This post covers a modified Breadth First Search (BFS) approach for performing fast tree traversal on a remote fileshare. It combines multi-threading and multi-processing to achieve a 90x speedup over a naive Depth First Search solution.
This post covers a modified Breadth First Search (BFS) approach for performing fast tree traversal on a remote fileshare. It combines multi-threading and multi-processing to achieve a 90x speedup over a naive Depth First Search solution. We created it to generate faster diffs for Kubric's sync system.
One of Kubric's products is a smart asset search & storage system. Using it, you can sync with other storage systems like Dropbox, Amazon S3, Azure Files, Google Drive etc.
A problem any sync solution faces is this: how do you incrementally sync between the source and destination when either of them doesn't provide change notifications? The most obvious solution is to periodically compute a diff between the source and destination and copy over only the diff. The ability to list all the files in the source and the destination is needed for computing a diff. This is problematic because many services (such as Azure Files) do not provide any way to get a complete listing of files in one go.
So, our task is this - given a directory tree with hundreds of thousands of files and folders, we want to get a list of absolute paths of all the files in the tree as fast as possible. As an added edge of complexity, the directory tree is an Azure fileshare and the only way to interact with it is by either mounting the drive or by using the Azure Files HTTP API.
Our first instinct was to mount the fileshare as a disk. As it turns out Azure Fileshares can be mounted with CIFS on a Linux box. This turned out to be quite terrible and slow. A single
cd command would take multiple seconds to run.
So we decided to try out the HTTP API with a naive Depth First Search. Start from the root and keep going down until you hit a leaf. Rinse and repeat. This was definitely faster than the mounted disk but it was still too slow.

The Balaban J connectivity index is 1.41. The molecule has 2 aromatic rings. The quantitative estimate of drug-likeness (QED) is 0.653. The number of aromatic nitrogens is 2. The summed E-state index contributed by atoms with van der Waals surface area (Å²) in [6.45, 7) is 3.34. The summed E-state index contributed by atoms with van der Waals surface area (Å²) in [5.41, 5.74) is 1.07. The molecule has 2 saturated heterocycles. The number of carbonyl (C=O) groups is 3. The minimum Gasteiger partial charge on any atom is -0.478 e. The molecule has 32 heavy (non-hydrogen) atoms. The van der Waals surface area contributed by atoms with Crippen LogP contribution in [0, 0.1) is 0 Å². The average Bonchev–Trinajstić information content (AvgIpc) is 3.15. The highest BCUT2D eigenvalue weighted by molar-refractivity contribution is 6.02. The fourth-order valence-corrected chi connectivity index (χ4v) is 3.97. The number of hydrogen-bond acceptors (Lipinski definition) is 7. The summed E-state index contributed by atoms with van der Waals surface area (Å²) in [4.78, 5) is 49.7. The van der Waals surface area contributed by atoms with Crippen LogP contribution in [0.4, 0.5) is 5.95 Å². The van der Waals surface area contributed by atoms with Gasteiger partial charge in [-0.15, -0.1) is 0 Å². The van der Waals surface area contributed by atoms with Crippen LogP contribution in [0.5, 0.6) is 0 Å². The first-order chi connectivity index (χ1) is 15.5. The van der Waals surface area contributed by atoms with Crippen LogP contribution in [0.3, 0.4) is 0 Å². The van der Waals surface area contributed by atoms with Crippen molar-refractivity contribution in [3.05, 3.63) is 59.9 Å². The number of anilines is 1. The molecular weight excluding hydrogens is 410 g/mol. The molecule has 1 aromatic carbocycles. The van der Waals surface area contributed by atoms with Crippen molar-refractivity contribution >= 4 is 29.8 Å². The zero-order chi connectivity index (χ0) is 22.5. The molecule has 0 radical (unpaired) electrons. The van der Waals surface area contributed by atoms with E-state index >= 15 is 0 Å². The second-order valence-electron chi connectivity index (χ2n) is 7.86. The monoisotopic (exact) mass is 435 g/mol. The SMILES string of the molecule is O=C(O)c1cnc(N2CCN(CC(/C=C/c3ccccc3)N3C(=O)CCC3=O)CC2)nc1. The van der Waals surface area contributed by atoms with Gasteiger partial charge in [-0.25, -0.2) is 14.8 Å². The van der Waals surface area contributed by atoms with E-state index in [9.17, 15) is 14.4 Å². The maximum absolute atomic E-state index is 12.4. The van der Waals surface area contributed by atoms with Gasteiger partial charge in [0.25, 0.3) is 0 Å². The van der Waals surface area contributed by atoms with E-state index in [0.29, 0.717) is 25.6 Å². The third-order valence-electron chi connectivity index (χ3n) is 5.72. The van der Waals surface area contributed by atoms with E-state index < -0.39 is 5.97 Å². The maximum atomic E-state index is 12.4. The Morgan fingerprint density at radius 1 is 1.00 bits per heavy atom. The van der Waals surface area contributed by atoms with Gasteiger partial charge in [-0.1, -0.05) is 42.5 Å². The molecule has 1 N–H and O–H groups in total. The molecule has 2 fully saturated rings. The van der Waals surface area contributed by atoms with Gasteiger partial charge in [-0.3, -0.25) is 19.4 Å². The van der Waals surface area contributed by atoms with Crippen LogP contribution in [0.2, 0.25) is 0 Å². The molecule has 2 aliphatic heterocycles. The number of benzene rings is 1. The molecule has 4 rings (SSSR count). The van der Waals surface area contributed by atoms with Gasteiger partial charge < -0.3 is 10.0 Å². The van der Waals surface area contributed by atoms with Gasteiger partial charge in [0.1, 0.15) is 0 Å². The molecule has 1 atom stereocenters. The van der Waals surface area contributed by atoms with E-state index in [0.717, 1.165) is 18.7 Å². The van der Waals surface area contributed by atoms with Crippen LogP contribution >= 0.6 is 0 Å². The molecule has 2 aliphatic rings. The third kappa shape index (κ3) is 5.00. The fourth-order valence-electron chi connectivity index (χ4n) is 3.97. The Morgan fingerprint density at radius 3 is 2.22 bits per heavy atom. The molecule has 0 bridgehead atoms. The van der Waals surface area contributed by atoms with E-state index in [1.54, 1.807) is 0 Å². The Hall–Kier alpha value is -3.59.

So how did we do it?
We went with an approach which performs level order traversal. Let's say we have a method to get a list of files and directories inside a directory. Let's call it
get_files_and_dirs. At each level,
- we append child files of the current level to our overall list of files
- child directories of the current level are appended to a list (let's call it
- get_files_and_dirs is called with
next_level_dirsas the input via a
ThreadPoolExecutor(threads are great for this problem because it's I/O intensive)
We keep doing this while
next_level_dirs is not empty. Since we have multiple starting directories, it makes sense to have a process pool. In the pool, each process performs the steps described above for one starting directory.
This is the implementation -
We found that a thread-pool of size 10 worked the best after some tests on a GCP Compute Engine
n1-standard-2 instance (2 vCPUs / 7.50 GB RAM). We had around 500,000 files and 12,000 directories in the file share . These were the results of the tests -
|Processes||Threads||Final Time (seconds)|
|1||1||7258 (this is the naive approach)|
So we managed to go from 7258 seconds to 80 seconds ➡️ a 90x speedup 🙂. As I mentioned earlier, we implemented this for getting a list of files from Azure Files. However, you can use this approach with any storage product as long as you have an API to list files in a directory.
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